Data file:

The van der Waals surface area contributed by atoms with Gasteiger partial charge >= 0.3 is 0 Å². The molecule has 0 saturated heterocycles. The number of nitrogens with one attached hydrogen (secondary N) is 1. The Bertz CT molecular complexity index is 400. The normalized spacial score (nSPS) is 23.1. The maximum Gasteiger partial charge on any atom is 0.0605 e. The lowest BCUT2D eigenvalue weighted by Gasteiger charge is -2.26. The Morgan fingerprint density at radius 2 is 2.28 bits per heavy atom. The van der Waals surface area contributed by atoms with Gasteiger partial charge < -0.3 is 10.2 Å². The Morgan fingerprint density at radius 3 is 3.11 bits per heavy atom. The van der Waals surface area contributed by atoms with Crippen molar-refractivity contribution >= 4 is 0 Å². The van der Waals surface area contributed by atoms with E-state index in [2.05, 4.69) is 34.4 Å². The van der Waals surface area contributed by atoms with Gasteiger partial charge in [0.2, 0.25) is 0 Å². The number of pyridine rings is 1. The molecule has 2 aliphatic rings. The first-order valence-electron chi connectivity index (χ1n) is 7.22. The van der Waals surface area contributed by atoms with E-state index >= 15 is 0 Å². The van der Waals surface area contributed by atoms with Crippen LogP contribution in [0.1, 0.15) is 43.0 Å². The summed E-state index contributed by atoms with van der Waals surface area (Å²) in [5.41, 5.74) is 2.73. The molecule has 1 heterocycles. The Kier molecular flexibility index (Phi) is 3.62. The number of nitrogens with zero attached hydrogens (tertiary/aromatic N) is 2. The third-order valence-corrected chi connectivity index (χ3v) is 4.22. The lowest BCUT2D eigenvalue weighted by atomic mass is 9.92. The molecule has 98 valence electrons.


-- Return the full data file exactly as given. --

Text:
The van der Waals surface area contributed by atoms with Gasteiger partial charge >= 0.3 is 0 Å². The molecule has 0 saturated heterocycles. The number of nitrogens with one attached hydrogen (secondary N) is 1. The Bertz CT molecular complexity index is 400. The normalized spacial score (nSPS) is 23.1. The maximum Gasteiger partial charge on any atom is 0.0605 e. The lowest BCUT2D eigenvalue weighted by Gasteiger charge is -2.26. The Morgan fingerprint density at radius 2 is 2.28 bits per heavy atom. The van der Waals surface area contributed by atoms with Gasteiger partial charge < -0.3 is 10.2 Å². The Morgan fingerprint density at radius 3 is 3.11 bits per heavy atom. The van der Waals surface area contributed by atoms with Crippen molar-refractivity contribution >= 4 is 0 Å². The van der Waals surface area contributed by atoms with E-state index in [2.05, 4.69) is 34.4 Å². The van der Waals surface area contributed by atoms with Gasteiger partial charge in [0.2, 0.25) is 0 Å². The number of pyridine rings is 1. The molecule has 2 aliphatic rings. The first-order valence-electron chi connectivity index (χ1n) is 7.22. The van der Waals surface area contributed by atoms with E-state index >= 15 is 0 Å². The van der Waals surface area contributed by atoms with Crippen LogP contribution in [0.1, 0.15) is 43.0 Å². The summed E-state index contributed by atoms with van der Waals surface area (Å²) in [5.41, 5.74) is 2.73. The molecule has 1 heterocycles. The Kier molecular flexibility index (Phi) is 3.62. The number of nitrogens with zero attached hydrogens (tertiary/aromatic N) is 2. The third-order valence-corrected chi connectivity index (χ3v) is 4.22. The lowest BCUT2D eigenvalue weighted by atomic mass is 9.92. The molecule has 98 valence electrons.